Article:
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The Writing Process


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One thing that always fascinated me is the writing process of the shows especially by the (good) industry veterans such as

Agnes

Irna

Bell

Labine

Marland

and so on.

Anyway, after reading that Clair Labine/Bill Bell interview a 3rd time I am intrigued by the way they differ in there writing process.

So, does anyone know about the writing process the masters of the industry used? I am curious on how Marland/Irna wrote a soap. I always want to know more about Bell's and Nixon's approach. I am sure others here are curious on the writing as well.

Oh, if anyone wants the link to the interview here it is:

http://www.serialscoop.com/2014/07/bill-bell-claire-labine-on-writing.html?m=1

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Marland's ATWT bible and storyline projection documents were still around because Hogan read them when he got the job. In an interview he talked about how meticulous they were.

I also remember reading an interview with Rick Hearst where he said during that golden age of early 1990's GL, even the actors were given some projection where the story was going, to play their scenes better.

From what I have read, most pre 2000 era soap writers still did storyline bibles, projecting 6 months to a year of storylines. Some even had up to 2 years. Now they seem to map it out in shorter increments.

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From what I have read, most pre 2000 era soap writers still did storyline bibles, projecting 6 months to a year of storylines. Some even had up to 2 years. Now they seem to map it out in shorter increments.

I assume it varies widely today depending on the show and the writing team. I know in 2011 when Susan Lucci was on her book tour and people kept asking if AMC was being canceled, she kept saying no, it was NOT canceled, and in fact, she'd just been given storyline projections and a schedule for the rest of the year. I don't know how detailed the information was that she was given, but it sounds like TPTB at AMC were at least attempting 6-12 month projections.

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I've been to Irna' archive in Madison, WI and she essentially wrote her shows like this:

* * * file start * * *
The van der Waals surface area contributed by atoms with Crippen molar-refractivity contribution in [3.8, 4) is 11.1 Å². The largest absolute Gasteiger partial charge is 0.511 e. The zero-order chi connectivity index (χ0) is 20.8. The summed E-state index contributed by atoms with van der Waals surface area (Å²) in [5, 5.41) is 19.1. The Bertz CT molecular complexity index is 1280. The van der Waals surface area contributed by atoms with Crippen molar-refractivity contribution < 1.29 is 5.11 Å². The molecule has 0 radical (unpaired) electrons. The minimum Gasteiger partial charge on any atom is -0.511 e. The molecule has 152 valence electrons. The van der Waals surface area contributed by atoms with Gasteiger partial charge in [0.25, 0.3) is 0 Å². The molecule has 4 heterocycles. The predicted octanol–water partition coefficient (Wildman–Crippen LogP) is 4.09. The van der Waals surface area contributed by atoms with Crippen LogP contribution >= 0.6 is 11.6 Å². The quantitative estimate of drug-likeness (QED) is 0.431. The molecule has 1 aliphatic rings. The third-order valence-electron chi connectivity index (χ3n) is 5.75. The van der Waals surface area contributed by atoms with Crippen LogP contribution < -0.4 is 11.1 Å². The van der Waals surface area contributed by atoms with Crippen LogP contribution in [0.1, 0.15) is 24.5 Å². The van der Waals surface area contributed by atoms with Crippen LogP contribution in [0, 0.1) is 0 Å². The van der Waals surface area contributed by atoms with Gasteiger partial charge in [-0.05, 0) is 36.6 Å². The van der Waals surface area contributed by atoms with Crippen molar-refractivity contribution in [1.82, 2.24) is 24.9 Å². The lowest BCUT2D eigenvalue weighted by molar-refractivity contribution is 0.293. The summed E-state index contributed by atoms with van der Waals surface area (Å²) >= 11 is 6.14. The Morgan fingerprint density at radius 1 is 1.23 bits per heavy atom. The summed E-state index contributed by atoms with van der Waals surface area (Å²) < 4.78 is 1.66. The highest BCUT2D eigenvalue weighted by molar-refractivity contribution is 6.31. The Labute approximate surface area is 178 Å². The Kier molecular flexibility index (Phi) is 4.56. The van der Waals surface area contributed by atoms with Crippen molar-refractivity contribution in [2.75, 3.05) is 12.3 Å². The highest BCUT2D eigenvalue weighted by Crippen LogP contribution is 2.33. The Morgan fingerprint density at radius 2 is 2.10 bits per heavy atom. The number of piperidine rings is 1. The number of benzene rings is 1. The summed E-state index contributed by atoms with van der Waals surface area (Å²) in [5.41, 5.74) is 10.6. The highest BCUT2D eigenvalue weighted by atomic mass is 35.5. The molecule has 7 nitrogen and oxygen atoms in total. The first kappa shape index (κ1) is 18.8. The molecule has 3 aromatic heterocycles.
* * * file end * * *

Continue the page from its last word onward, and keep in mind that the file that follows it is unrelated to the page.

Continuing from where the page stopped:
1.) 6-12 months of long story. This long story wasn't 100 pages long, but it gave the basic thrust of what would happen to the characters during the period. Irna always mentioned in her long story that things could change, but this is the tract she imagined for them right now.

2.) From the long story, Irna would dictate breakdowns in batches of five episodes. These were detailed scene-by-scene. The breakdowns provided all of the pertinent information to the script writer from character intention, dialogue, and how Irna wanted a character to act or not to act within the scene.

3.) The script writer (Agnes, Bill, etc.) would take the breakdown and write the dialogue for the episode. Irna would make notes on these scripts and then send them to the network and/or sponsor for notes. Sometimes Irna would instruct the writer to make changes, or she would include a new scene or re-write to the writer if there wasn't a lot of time before the script had to be in to the production office.

4.) The production scripts had to be in to the production office about two to three weeks before broadcast.

Agnes' process was very similiar to Irna's.

Bill Bell's process was nearly the same, except he would hammer out weekly story with his breakdown writers and then they would breakdown the dily story. Once the script was in from the script writer, Kay Alden (as Associate Head Writer) would edit them for continuity, etc. That's why Y&R stayed so consistent over the years...they never messed with their process and someone who knew the show from its beginning edited those scripts.

For Labine, I know that when she worked with Paul Alva Meyer on RYAN'S HOPE and WHERE THE HEART IS, they crafted long story, breakdowns, edited scripts, and even wrote scripts.

It should be noted that Phillips, Bell, Nixon, and Labine/Meyer never hired an army of writers in the half-hour format. I think this is why the shows had superior stories and scripts. They had a tight hold on their shows, but when the shows went to an hour, they had to hire more writers and, well, churn out twice as much story...

I hope this helps with your question!

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I've been to Irna' archive in Madison, WI and she essentially wrote her shows like this:

1.) 6-12 months of long story. This long story wasn't 100 pages long, but it gave the basic thrust of what would happen to the characters during the period. Irna always mentioned in her long story that things could change, but this is the tract she imagined for them right now.

2.) From the long story, Irna would dictate breakdowns in batches of five episodes. These were detailed scene-by-scene. The breakdowns provided all of the pertinent information to the script writer from character intention, dialogue, and how Irna wanted a character to act or not to act within the scene.

3.) The script writer (Agnes, Bill, etc.) would take the breakdown and write the dialogue for the episode. Irna would make notes on these scripts and then send them to the network and/or sponsor for notes. Sometimes Irna would instruct the writer to make changes, or she would include a new scene or re-write to the writer if there wasn't a lot of time before the script had to be in to the production office.

4.) The production scripts had to be in to the production office about two to three weeks before broadcast.

Agnes' process was very similiar to Irna's.

Bill Bell's process was nearly the same, except he would hammer out weekly story with his breakdown writers and then they would breakdown the dily story. Once the script was in from the script writer, Kay Alden (as Associate Head Writer) would edit them for continuity, etc. That's why Y&R stayed so consistent over the years...they never messed with their process and someone who knew the show from its beginning edited those scripts.